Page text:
Oxi Day

On 28 October 1940 at 2:50 am, the Italian ambassador in Athens, Emanuel Grazzi took Benito Mussolini’s message to the Greek leader General Ioannis Metaxas.  Metaxas was awoken and confronted with a written ultimatum for Italian troops to enter Greece.

Metaxas responded ‘this means war’ (in French “Alors, c’est la guerre”, French was the diplomatic language of the time).  For Greeks, this day is commemorated as OXI day.  ‘Oxi’ (pronounced “ō-hē”) is the Greek word for ‘no’.  The day is a public holiday in Greece and celebrated by Greek communities world wide.

Jealous of Hilter’s conquests, Mussolini’s impetus for the invasion was to accomplish his own military success.  Mussolini boasted prior to the invasion that he would crush Greece.

Greco-Italian War 28 October 1940 to 23 April 1941:

At 5:30 am on 28 October 1940, the Italians crossed the border from Albanian into Greece. Greece was at war with the Fascist government of Italy under Mussolini.  Shortly after, Metaxas addressed the Greek people:

“The time has come for Greece to fight for her independence. Greeks, now we must prove ourselves worthy of our forefathers and the freedom they bestowed upon us. Greeks, now fight for your Fatherland, for your wives, for your children and the sacred traditions. The struggle now is for everything!”


28 October – 13 November 1940

The first Italian offensive of the war against Greece was fought in the Pindus Mountain range in Epiros and Macedonia.  The Italians wanted to capture the strategic mountain passes of the Pindus Mountains.

The Pindus Mountain range extends 93 miles across Greece, 100 miles south of Albania. The range consists of high, steep peaks, with many deep canyons and a landscape of limestone where erosion created sinkholes, fissures, ravines, underground streams and caverns.  The maximum elevation is 8,650 feet at Mount Smolikas.  The mountain range is called the Spine of Greece since it extends down to the north of the Peloponnese.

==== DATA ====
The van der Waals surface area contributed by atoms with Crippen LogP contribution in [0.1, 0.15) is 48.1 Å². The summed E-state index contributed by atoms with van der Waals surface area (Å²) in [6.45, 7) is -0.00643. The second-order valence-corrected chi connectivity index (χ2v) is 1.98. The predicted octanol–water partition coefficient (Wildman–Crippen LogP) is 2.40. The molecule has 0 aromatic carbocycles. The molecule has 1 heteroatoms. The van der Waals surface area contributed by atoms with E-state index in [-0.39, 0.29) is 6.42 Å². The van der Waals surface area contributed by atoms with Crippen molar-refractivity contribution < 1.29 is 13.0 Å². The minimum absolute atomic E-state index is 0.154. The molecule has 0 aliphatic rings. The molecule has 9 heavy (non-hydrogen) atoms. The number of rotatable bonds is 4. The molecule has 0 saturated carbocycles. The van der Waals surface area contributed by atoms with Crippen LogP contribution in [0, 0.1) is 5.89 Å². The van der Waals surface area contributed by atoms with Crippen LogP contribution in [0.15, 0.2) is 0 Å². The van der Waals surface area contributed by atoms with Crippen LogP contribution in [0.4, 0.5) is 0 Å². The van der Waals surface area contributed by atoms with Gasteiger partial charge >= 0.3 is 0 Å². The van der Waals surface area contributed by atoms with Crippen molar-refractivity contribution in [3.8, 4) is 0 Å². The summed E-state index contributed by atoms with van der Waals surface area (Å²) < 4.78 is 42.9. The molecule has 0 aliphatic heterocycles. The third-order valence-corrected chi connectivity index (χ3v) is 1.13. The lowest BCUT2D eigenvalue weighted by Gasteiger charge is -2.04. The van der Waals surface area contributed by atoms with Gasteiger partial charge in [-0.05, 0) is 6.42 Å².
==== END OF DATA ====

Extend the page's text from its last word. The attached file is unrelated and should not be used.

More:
The Italian forces moved from southern Albania into Greece with it’s 3rd Alpine Division Julia.  Julia was a light infantry division which specialized in mountain combat and consisted of highly decorated and elite mountain corps. Julia was considered to be one of the best in Italy. The Italians were better armed with weapons and machinery.

The Greek force in the area was the Pindus detachment under Colonel Konstantinos Davakis containing a force of 2,000 men.  Davakis divided his troops into three sectors.  Davakis was a Spartan.  His division was the first Greek unit to encounter the Italians.

Under heavy rain at 5:30 am, the Italian forces attacked the three sectors. The Greeks fought courageously and against greater forces. The Julia division succeeded in pushing through Davakis’ central sector.  The Italians moved to the Greek town of Metsovon and their objective was to cut the Greek forces in two, those in Epirus from those in Macedonia.